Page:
April 22, 2014 at 3:36 pm

    Well done Mitch…..When will book haram be a thing left for the history books

  19. Tunrie

    April 22, 2014 at 7:26 pm

    So well written! from start to finish! of the best perspectives i’ve seen on the current Boko haram problem in Nigeria. There are so many people out there that need to be heard; so many people that don’t have a voice. So many ‘forgotten heroes’ I really hope the Government starts listening. And the point about the youth taking matters into their hands at the school, by discussing ways to form a solution, made me feel like there is so much we the youth can do as well . So brilliant! Hope to see more of your work!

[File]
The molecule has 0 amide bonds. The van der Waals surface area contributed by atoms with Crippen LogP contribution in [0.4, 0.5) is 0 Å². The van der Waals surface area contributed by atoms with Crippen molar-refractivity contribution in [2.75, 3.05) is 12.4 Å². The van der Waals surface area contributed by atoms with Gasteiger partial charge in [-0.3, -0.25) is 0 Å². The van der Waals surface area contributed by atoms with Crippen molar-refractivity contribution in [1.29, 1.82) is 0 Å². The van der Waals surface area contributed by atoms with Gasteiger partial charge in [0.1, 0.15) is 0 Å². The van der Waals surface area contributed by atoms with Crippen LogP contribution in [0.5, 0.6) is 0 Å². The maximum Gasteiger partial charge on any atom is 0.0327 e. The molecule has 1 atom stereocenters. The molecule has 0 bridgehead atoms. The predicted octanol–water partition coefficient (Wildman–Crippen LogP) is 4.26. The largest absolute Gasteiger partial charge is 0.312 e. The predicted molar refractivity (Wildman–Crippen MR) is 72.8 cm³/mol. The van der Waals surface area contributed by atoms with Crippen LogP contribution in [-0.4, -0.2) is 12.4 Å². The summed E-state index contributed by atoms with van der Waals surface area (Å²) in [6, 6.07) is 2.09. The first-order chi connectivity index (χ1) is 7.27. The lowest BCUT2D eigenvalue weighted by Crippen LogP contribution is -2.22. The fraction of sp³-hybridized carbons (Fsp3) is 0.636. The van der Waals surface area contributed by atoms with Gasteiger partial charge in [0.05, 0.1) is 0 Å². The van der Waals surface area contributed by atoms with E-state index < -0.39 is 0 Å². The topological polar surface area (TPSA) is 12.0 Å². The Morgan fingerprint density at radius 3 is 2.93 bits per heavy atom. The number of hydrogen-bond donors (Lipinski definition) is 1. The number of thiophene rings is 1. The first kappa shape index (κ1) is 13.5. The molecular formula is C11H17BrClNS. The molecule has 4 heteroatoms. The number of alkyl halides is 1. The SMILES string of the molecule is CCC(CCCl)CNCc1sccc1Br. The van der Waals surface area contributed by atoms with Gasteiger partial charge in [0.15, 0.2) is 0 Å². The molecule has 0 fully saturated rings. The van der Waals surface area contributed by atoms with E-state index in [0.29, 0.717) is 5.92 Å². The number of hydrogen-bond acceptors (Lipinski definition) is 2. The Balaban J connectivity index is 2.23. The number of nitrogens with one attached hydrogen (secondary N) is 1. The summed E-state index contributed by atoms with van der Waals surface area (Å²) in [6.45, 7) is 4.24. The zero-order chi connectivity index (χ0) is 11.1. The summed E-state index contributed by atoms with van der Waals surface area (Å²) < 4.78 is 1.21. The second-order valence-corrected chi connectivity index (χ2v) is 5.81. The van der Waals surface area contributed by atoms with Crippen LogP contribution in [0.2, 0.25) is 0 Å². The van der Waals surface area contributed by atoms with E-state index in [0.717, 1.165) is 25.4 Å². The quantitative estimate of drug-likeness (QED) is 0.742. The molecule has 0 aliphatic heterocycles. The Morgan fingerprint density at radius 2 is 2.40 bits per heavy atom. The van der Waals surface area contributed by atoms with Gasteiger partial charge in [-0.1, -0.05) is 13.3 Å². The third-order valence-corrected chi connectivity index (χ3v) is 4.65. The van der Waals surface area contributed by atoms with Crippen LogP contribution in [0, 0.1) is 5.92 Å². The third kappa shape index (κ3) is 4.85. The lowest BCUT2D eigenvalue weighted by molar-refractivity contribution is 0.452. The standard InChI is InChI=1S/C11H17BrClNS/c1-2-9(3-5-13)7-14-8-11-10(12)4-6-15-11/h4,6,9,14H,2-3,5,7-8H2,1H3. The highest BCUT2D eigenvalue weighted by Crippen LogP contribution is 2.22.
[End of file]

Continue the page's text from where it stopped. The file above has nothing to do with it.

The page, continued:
20. Dami O

    April 22, 2014 at 8:22 pm

    Thank you so much for this lovely piece Mitch! Its really great to look at things from the perspectives of those that are actually involved in the killings…I mean those that died had dreams, they held potential and definitely their voices should be heard…its as if its the young, defenseless and innocent ones that are the target here. I don’t know if its till when ‘someone they think is important to them’ dies before the government realize they should put an end to these killings!

  21. love

    April 22, 2014 at 8:47 pm

    boko haram if u people r strong go and bomb aso rock and stop attacking innocent souls. God bless Nigeria

  22. FunkyW

    April 23, 2014 at 9:21 am

    @love, that’s a very wrong perspective, the people at Aso rock are human beings too, more evil does not bring peace.

  23. Ada Nnewi

    April 23, 2014 at 10:37 am